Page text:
In structural steel design, the Torsion Constant, J, represents the ability of the steel beam to resist torsion, i.e. twisting. It’s units are mm^{4} or inches^{4}.

## Equation

The bending resistance formula, in which the torsional constant is used, is:

$latex \theta = \frac{T\cdot L}{G\cdot J}&s=2$

*Where:*

* θ = Angle of Twist*

* T = Applied Torque (N·m or lb·ft)*

* L = Length of Beam (mm or in)*

* J = Torsional Constant (mm ^{4} or in^{4})*

*G = Modulus of Rigidity (GPa or psi)*

## Values of J for various shapes

## Standard Shapes

Standard structural steel shapes, including the Torsional Constant, J, are found in the AISC Steel Construction Manual, section 1.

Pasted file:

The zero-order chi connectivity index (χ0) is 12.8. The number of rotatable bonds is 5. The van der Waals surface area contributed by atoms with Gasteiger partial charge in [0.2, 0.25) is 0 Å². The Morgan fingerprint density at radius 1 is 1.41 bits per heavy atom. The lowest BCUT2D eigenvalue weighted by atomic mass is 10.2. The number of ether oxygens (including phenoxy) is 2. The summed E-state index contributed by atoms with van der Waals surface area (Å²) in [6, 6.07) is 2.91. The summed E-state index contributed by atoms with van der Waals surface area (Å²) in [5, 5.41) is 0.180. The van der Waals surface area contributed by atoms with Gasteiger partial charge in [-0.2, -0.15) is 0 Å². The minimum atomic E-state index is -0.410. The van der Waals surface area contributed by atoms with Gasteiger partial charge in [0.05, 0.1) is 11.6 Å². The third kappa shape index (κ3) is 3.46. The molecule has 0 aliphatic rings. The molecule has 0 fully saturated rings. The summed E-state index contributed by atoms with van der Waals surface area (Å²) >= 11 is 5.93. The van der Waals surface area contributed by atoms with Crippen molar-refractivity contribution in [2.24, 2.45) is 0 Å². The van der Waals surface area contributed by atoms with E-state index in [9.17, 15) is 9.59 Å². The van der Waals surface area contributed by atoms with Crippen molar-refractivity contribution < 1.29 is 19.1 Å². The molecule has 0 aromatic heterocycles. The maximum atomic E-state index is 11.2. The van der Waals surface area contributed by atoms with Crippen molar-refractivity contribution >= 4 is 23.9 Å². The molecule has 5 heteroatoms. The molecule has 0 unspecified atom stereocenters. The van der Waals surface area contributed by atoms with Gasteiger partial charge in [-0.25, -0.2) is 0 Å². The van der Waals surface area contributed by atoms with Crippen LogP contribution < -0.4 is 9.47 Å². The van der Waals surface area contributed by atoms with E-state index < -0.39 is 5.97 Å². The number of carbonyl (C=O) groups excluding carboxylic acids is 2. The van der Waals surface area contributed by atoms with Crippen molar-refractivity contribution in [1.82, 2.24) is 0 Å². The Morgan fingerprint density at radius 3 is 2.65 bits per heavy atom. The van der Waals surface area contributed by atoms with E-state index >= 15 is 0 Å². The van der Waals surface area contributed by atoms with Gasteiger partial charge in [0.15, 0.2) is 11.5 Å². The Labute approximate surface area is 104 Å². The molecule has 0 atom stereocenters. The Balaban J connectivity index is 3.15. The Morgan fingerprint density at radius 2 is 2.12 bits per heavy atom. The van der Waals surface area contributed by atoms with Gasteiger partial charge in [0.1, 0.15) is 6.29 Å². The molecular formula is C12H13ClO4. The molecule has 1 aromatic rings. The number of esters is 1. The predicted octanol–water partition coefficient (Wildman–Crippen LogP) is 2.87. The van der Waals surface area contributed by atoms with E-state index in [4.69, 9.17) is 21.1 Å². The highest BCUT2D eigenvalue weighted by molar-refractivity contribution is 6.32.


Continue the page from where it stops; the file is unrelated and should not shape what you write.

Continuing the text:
Dilip Biswas says

Torsional Constant (J) for an I-section, multiplier 2 is missing from the first term of the numerator. The formula should have been, J = (2bt^3+d’w^3)/3.

Bernie Roseke says

Thanks Dilip. It has been updated.

masoud says

hi

as i searched the websites i didn’t found any formula ,calculating torsion constant…..how can i calculate is?(without software)

Craig says

how will the equation differ if we assume the action of a fully welded plate at the top flange?

asad says

How can you use Length (L) in mm or inch and multiply it with value of Torque which is in Meters ? and with J which is in mm^4 ?

and use Angle without mentioning if it is Degree or Radians ?

Waris Ali Waris says

how we can calculate torsion constant for a long thin wire of copper?